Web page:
Pole position: Generally the most unpredictable, as form plays a huge part. On the left wing, Keith Earls and Max Evans look the most likely, while on the right it is hard to see Ashton and Bowe being displaced.  Ben Foden looks the real deal at 15, though Rob Kearney can challenge if he recovers from injury and adds greater variety to his counterattacking game.

Look out for: Lee 0.5p has been bedevilled by injuries, but if he can get back on track he can be world class.  Llanelli’s starlet George North also looks set to make a big impression, while Tim Visser becomes Scottish qualified next year, and if he can take his try-scoring exploits to test level will certainly be a Lion.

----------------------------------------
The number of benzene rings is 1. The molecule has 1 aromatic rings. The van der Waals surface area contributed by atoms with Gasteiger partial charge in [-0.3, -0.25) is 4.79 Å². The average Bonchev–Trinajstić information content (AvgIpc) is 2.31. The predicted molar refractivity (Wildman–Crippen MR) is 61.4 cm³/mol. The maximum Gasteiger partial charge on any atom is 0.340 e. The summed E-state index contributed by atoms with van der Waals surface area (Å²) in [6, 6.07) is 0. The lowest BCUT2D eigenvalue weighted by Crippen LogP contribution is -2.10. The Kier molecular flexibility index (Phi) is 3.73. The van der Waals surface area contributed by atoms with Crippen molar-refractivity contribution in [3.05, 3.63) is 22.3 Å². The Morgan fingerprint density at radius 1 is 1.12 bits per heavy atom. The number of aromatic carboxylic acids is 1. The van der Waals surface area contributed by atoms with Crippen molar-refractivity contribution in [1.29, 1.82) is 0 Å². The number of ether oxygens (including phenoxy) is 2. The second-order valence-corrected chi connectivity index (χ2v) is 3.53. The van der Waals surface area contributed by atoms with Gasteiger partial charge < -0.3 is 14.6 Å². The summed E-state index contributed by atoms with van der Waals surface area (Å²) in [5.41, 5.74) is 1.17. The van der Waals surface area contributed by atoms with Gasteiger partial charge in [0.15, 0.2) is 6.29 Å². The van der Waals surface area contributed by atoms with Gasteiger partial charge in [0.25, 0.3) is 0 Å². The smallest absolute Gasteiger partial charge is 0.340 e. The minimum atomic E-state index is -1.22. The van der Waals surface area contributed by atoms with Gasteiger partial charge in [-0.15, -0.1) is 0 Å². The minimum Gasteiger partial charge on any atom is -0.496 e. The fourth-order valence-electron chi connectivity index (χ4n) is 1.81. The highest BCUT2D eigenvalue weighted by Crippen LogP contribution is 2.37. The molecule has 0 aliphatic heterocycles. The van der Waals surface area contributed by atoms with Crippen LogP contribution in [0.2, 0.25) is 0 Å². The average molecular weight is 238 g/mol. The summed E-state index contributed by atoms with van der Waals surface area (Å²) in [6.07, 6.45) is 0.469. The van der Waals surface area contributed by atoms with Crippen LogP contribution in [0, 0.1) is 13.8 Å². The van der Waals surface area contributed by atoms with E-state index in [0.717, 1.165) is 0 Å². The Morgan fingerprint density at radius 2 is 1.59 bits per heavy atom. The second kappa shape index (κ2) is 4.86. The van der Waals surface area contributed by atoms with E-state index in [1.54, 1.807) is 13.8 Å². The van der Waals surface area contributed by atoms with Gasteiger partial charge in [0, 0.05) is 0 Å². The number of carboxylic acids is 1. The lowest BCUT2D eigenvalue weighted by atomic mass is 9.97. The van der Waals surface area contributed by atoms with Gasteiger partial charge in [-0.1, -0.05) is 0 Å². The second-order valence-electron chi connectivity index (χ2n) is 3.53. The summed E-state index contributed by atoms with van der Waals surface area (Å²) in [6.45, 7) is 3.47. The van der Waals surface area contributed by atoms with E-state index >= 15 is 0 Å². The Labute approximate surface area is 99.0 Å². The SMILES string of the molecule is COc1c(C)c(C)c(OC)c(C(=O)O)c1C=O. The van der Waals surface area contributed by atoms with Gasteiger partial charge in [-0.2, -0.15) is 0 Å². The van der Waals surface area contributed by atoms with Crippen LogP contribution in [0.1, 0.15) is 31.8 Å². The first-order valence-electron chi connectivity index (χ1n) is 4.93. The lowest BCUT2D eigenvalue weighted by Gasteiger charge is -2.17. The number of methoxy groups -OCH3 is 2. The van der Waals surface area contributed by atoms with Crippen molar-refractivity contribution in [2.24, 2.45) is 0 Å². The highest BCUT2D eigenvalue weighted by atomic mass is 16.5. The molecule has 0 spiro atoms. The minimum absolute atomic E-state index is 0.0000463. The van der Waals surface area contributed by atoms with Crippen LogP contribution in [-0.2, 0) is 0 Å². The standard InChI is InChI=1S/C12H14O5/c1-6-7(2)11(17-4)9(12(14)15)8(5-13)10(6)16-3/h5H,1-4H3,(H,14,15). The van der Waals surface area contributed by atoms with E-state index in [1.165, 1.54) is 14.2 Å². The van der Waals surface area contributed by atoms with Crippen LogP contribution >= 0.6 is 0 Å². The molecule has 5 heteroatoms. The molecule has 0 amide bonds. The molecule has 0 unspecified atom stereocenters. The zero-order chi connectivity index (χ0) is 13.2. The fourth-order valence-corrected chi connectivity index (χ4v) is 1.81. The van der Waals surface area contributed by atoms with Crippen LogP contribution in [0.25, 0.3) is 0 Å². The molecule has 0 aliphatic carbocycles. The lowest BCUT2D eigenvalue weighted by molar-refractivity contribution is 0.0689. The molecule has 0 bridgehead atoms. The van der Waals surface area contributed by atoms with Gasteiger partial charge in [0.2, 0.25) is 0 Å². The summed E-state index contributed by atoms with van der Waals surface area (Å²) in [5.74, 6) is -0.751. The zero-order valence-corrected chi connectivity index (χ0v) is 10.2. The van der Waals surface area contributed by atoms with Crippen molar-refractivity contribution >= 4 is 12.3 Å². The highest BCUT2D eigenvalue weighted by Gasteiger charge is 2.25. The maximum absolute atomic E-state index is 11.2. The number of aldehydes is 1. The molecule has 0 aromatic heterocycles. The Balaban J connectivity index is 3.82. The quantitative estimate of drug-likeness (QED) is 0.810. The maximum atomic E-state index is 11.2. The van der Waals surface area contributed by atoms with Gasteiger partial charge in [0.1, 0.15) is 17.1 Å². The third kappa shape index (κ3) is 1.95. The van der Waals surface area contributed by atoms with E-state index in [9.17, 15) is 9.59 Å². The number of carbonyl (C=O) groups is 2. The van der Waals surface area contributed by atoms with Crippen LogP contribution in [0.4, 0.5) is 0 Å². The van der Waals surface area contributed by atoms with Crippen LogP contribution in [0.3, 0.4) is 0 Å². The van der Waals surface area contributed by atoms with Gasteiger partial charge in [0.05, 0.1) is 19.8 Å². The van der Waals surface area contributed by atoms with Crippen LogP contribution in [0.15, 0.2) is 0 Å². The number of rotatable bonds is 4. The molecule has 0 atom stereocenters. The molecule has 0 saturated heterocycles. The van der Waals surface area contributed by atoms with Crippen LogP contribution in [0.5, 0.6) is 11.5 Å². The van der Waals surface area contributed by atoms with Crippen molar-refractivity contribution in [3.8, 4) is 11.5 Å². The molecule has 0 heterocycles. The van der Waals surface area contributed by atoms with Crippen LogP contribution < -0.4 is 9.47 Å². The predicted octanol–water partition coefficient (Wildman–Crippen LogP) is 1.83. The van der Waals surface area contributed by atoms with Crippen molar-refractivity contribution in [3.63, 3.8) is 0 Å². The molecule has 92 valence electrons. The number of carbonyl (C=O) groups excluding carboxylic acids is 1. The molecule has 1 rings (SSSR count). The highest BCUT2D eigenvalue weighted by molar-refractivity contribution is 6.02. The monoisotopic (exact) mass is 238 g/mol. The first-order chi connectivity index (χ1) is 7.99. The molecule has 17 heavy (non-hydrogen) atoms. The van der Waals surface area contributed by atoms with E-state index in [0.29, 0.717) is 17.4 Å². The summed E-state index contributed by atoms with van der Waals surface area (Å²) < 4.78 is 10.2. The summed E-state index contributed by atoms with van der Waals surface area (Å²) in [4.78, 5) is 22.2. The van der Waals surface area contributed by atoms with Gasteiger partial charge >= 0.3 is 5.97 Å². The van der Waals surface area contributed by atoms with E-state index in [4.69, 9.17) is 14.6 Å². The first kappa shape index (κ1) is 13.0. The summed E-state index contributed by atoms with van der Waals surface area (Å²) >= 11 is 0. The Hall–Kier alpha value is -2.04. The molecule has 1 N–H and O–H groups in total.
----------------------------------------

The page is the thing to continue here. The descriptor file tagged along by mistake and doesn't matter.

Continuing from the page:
Needs to improve: Luke Fitzgerald endured a difficult season and needs to get back to his pre-injury form. If Oooooooooohhh Matt Banahan can add pace, a sidestep, softer hands, a brain and defensive positioning to his bulk, he could contend for a spot on the plane.

Too late for: Lee Byrne will be pushing 32, while it looks a tour too far for Shane Williams.

After the Six Nations next season, we’ll revisit and see how our Lions Ladder is looking.  No doubt we’ll try to rewrite history to make it look like we were right all along.

Ireland’s World Cup 30 – Inside Backs

The penultimate post in the series looks at the fly-half and centres quandry.  Egg Chaser will wrap things up on Friday by looking at the back three.

How many will go? Two fly halves, three centres.